Residents, Developers Debate Possible Projects at FNA Zoning Meeting
Five minutes before the start of Tuesday night’s Fishtown Neighbors Association Meeting, people had already nearly filled the main meeting space in Fishtown Recreation Center.
Then, FNA Zoning Committee Chair Matt Karp delivered some news — the meeting would be slightly delayed, because the amount of residents filing into the room was long enough to exit the building.
When everyone had entered the meeting, about 100 Fishtown residents debated with architects and counsel of K&O Architecture about two proposals: a four-story single family house at 1357 E. Columbia Ave. and the other a two-structure complex at 1323-R East Montgomery Ave.
Both proposals fail to meet zoning classifications, and must be approved for variances by the city’s Zoning Board of Adjustment before construction can be considered. Residents, however, strongly opposed both projects.
For the E. Columbia project, 16 local votes—those who live within 500 feet of the proposal—evenly split the zoning variance. The total of the community and local vote was 67 yes, and 76 no. In the East Montgomery Avenue project, a local vote opposed by a count of 78 to 4. Including the community vote, the total tally was 32 votes yes, and 114 votes no.
Several issues arose from residents regarding both issues, ranging from parking to property density to overall safety for kids playing in the general vicinity of both lots.
Regarding the single-story house on Columbia, residents and developers discussed how much of a curb cut would occur onto Belgrade Street or Columbia Avenue, thus determining parking space.
“Of all the things Fishtown needs, the last thing we need is losing another parking spot,” a resident said about the space. Another complained about her car being hit twice in the area because of the narrow streets.
The next project, on Montgomery, created even more debate between residents and developers. K&O Architecture zoning lawyer Leo Mulvihill asked the crowd about the flag lot near the address before his presentation of the plan: “How many people knew about this lot was there?”
Nearly every resident’s hand rose immediately. Mulvihill admitted he did not know about the lot, but then informed residents that the connecting backroad, Wilt Street, is not considered an official street by the city’s Streets Department.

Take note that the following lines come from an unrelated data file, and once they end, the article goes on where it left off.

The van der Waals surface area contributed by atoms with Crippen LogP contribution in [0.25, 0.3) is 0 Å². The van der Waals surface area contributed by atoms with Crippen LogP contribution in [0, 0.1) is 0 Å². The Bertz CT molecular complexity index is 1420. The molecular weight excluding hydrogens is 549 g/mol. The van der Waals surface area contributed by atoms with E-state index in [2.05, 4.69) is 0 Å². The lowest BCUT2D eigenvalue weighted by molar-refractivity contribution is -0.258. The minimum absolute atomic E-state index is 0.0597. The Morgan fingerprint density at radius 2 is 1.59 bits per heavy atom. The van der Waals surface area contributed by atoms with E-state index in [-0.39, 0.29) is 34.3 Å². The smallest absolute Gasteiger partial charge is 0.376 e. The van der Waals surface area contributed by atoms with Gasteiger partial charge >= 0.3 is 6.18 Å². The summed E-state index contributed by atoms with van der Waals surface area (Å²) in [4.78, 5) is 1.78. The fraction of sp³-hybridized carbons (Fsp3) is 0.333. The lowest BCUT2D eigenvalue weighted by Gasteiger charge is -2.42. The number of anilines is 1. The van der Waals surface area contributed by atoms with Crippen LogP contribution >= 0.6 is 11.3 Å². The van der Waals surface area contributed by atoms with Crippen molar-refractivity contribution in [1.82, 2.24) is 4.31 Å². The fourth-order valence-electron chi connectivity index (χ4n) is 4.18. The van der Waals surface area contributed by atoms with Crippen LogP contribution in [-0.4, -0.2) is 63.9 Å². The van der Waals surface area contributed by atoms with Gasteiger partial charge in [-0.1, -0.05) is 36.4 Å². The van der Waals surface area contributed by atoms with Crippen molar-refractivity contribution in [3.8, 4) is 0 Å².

Community members criticized the plan and the developers for seeking to make a profit from the back lot. They also questioned how trash would be collected since a truck would not be able to pull into the alley from Montgomery. Others complained that the new properties would possibly be infringing on their property lines.
Mulvihill and K&O Architect Kevin O’Neill debated that because of the shape of the space and its RSA-5 zoning classification, the two-structure shape would be easiest to develop. Residents argued that the design was a mistake and the developers were only looking to turn a profit off it.
One of them was Rich Levins, 60, who lives on the 1300 block of E. Montgomery Avenue. He argued, like others, that land density was key.
“That kind of density would destroy the quality of life in the area,” he told the Spirit. “It will set a precedent to enable other people to start turning what is zoned single family homes into multiple units … the zoning code is there for the quality of life in the community.”
Mulvihill stated multiple times during the meeting that residents could reach out to him with any concerns.
“I’m not some out-of-town guy,” he told the audience. “Knock on my window, and I’ll answer any questions.”
Karp, the FNA zoning chair, said he was impressed with the turnout, considering the weather and time of the meeting. Several times, he reminded residents to keep their questions zoning-related.
He was, however, happy with the debate.
“This is the only chance the residents get to talk to the developer directly,” Karp told the Spirit. “It’s good to allow it [non-zoning questions]… it’s always good to let them talk about the small issues, before the project actually happens, if it does happen.”